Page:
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“Girls’ books” — for boys

Jonathan Crombie as Gilbert Blythe in Anne of ...

A boy in a girl’s world: Jonathan Crombie as Gilbert Blythe in Anne of Green Gables. (Photo credit: Wikipedia)

Last night, C was anxious to read a library book that his dad had gotten for him called All About Alfie, by Shirley Hughes. It is a longish picture book with four stories in it, so it satisfies both C’s love of picture books and his excitement to read big-kid chapter books. Alfie is an impish English boy of about three, who gets into little scrapes, like locking himself in the house as the neighborhood comes to his rescue outside, and being at home with a babysitter while a pipe bursts, and he worries, like Noah, he’ll be swept away.

C was engrossed as his dad came in, who remarked, “He loves books about little boys like himself.” And I said, “Right! So why do you hate Caillou so much? Do you not read my internationally-known blog?” I guess not (off my good list). I wrote a post a while back in which I yammered on a bit about the fact that though adults despise the small, bald Canadian, children love him because they can relate to him and his everyday childhood experiences.

It made me think back to when I was a kid, and when people asked me what kinds of books I liked to read (and I liked to read a lot), I would say, “books that are true to life.” Meaning, I did not really want to read fantasy, or science fiction, but books about girls, like me, and what they did and felt on their typical days.

Even now, I still feel that way about the books and TV I consume, to a certain extent – I guess that’s why I am so hesitant about Game of Thrones (even though I HEARD YOU it is supposedly awesome, once you get past all the murdering), and, of course, Star Wars, but I love Mad Men (not my time, but my tri-state area, and many relatable experiences). I can already hear my husband saying that although Game of Nerds, uh, Thrones and Star Wars take place in fictional worlds, there is a humanity to the characters that is relatable. OK, but I like a setting in which I can imagine myself, or someone like me. I’m sorry, I can’t imagine myself getting eaten by a Sarlacc (thank you to C for explaining, several times, what that is and how it burps). Look, it’s not scientific, OK? It’s just a preference. Some people like to get lost in fantasy worlds; I don’t like it. I’d rather get lost in the streets of London or New York.

So my girlhood favorites? Lois Lowry’s Anastasia Krupnik (an awkward, smart girl in Cambridge, Mass.), Constance C. Greene’s A Girl Called Al (awkward, smart, NYC), and Beverly Cleary’s Ramona Quimby, of course (awkward, smart, Portland, Ore.). See what I’m getting at here? There are several others. Judy Blume, Harriet the Spy,  All-of-a-Kind Family. But the queen of them all is Anne of Green Gables by L.M. Montgomery. Awkward. Smart. Prince Edward Island, Canada. I went there twice; I reenacted crucial scenes. I saw the musical. I even got engaged there, to my own, real-life Gilbert Blythe, at the Inn at Bay Fortune, which is where Colleen Dewhurst lived when she was filming the miniseries.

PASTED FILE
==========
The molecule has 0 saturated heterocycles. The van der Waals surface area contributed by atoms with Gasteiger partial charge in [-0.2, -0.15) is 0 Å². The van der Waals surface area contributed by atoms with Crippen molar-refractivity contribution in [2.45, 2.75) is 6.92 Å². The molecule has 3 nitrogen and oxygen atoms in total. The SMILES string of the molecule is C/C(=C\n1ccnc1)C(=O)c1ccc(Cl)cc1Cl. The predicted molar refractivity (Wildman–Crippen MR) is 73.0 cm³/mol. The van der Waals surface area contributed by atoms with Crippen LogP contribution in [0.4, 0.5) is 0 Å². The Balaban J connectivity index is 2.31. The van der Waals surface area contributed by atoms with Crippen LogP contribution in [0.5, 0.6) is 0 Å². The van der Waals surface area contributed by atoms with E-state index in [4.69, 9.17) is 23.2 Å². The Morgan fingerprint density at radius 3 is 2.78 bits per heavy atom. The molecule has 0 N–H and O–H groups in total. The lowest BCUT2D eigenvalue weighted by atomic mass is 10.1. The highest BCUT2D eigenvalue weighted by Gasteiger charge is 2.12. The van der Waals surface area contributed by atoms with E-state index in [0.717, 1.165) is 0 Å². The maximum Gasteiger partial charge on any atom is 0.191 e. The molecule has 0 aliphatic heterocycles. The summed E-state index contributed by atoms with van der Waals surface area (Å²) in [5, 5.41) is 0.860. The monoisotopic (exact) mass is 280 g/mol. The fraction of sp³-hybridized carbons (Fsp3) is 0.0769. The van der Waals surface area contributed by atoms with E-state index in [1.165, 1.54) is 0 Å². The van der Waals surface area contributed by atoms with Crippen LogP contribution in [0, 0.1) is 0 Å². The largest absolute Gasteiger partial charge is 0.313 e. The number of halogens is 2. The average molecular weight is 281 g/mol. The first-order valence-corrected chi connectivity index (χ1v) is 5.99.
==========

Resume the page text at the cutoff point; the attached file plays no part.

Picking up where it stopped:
I knew that C was going to be a boy, but when I was pregnant, I read Anne of Green Gables aloud to him. I’m not sure why. I think because I feel that book is such a part of me, that in some way, he would get to understand me through the book, if there was anything to even be understood at that point in his development. Or maybe, if I was going to be reading aloud to someone who may or may not even be listening, I might as well read out something I enjoy. Now that he and his little brother are here, and on my lap, wanting to be read to, I think I still will read them that book someday. For the reasons stated above.

I know Anne of Green Gables is considered a “girls’ book,” and I doubt that many boys read it, but why should that be? Initially, I thought: I can’t wait to share Anne with my nieces (Hi J & Z! Not that you are reading this — you are 6 years and 3 weeks old, respectively) But then I thought, says who? Why not the boys too? There are elements of the book that perhaps apply more to girlhood, and friendships amongst girls, but there is so much, too, that anyone would enjoy and learn from. About how to accept yourself the way that you are. How to celebrate the beauty and simplicity of life. How to find magic and wonder in nature. How to be a good friend, how to be a good student, how to forgive. And (dare I say it?) how to be a good boyfriend. They don’t come much better than Gilbert Blythe.

The same goes for Harriet the Spy, and Pippi Longstocking, and Ramona Quimby for sure – they will all be part of my boys’ canon, though they are thought of more as books for girls. But I am also seeking books in which boys take the leading roles. Books that celebrate boyhood. On Earth. What is the Caillou of books about boys? Which characters speak to the everyday experiences of boys? It seems that many of the books that men I know loved as children had a genre slant to them. They were mysteries, science fiction, or adventure books. The Phantom Tollbooth, for example. It’s an incredible book, and at the top of our reading list, but what are some equally well-written books that are just plain about growing up? For books that feature boys, I can only think of Encyclopedia Brown (good, but mystery – we’ll be reading those shortly). Then there is Captain Underpants (yeesh – but C already loves it). Tales of a Fourth-Grade Nothing by Judy Blume is the best example I can think of; it’s waiting in the wings. Speaking of Judy Blume, she wrote a book about a boy called Then Again, Maybe I Won’t. And when I think of reading that as a young girl and not understanding why he wore a raincoat to school, I think, then again, maybe I won’t read that out loud to my boys and leave that bit of literature up to them and their dad. (Sorry, I couldn’t resist.)